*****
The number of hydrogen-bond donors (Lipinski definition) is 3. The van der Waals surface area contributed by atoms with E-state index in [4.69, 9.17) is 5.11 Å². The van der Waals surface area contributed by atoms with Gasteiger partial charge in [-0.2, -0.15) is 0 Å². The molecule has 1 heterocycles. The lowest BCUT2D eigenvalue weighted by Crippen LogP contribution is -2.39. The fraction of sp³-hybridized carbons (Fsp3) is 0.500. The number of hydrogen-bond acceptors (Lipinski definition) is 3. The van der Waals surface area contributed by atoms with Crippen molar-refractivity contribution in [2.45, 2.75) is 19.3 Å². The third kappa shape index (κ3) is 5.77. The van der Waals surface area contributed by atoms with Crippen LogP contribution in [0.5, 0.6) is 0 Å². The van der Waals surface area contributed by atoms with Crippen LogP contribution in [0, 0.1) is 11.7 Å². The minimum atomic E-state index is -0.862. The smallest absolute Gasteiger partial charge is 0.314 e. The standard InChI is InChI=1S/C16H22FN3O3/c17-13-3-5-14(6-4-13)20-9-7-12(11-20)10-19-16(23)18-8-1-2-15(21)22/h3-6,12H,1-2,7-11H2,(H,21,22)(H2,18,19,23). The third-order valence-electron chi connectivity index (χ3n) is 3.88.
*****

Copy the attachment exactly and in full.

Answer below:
The number of hydrogen-bond donors (Lipinski definition) is 3. The van der Waals surface area contributed by atoms with E-state index in [4.69, 9.17) is 5.11 Å². The van der Waals surface area contributed by atoms with Gasteiger partial charge in [-0.2, -0.15) is 0 Å². The molecule has 1 heterocycles. The lowest BCUT2D eigenvalue weighted by Crippen LogP contribution is -2.39. The fraction of sp³-hybridized carbons (Fsp3) is 0.500. The number of hydrogen-bond acceptors (Lipinski definition) is 3. The van der Waals surface area contributed by atoms with Crippen molar-refractivity contribution in [2.45, 2.75) is 19.3 Å². The third kappa shape index (κ3) is 5.77. The van der Waals surface area contributed by atoms with Crippen LogP contribution in [0.5, 0.6) is 0 Å². The van der Waals surface area contributed by atoms with Crippen LogP contribution in [0, 0.1) is 11.7 Å². The minimum atomic E-state index is -0.862. The smallest absolute Gasteiger partial charge is 0.314 e. The standard InChI is InChI=1S/C16H22FN3O3/c17-13-3-5-14(6-4-13)20-9-7-12(11-20)10-19-16(23)18-8-1-2-15(21)22/h3-6,12H,1-2,7-11H2,(H,21,22)(H2,18,19,23). The third-order valence-electron chi connectivity index (χ3n) is 3.88.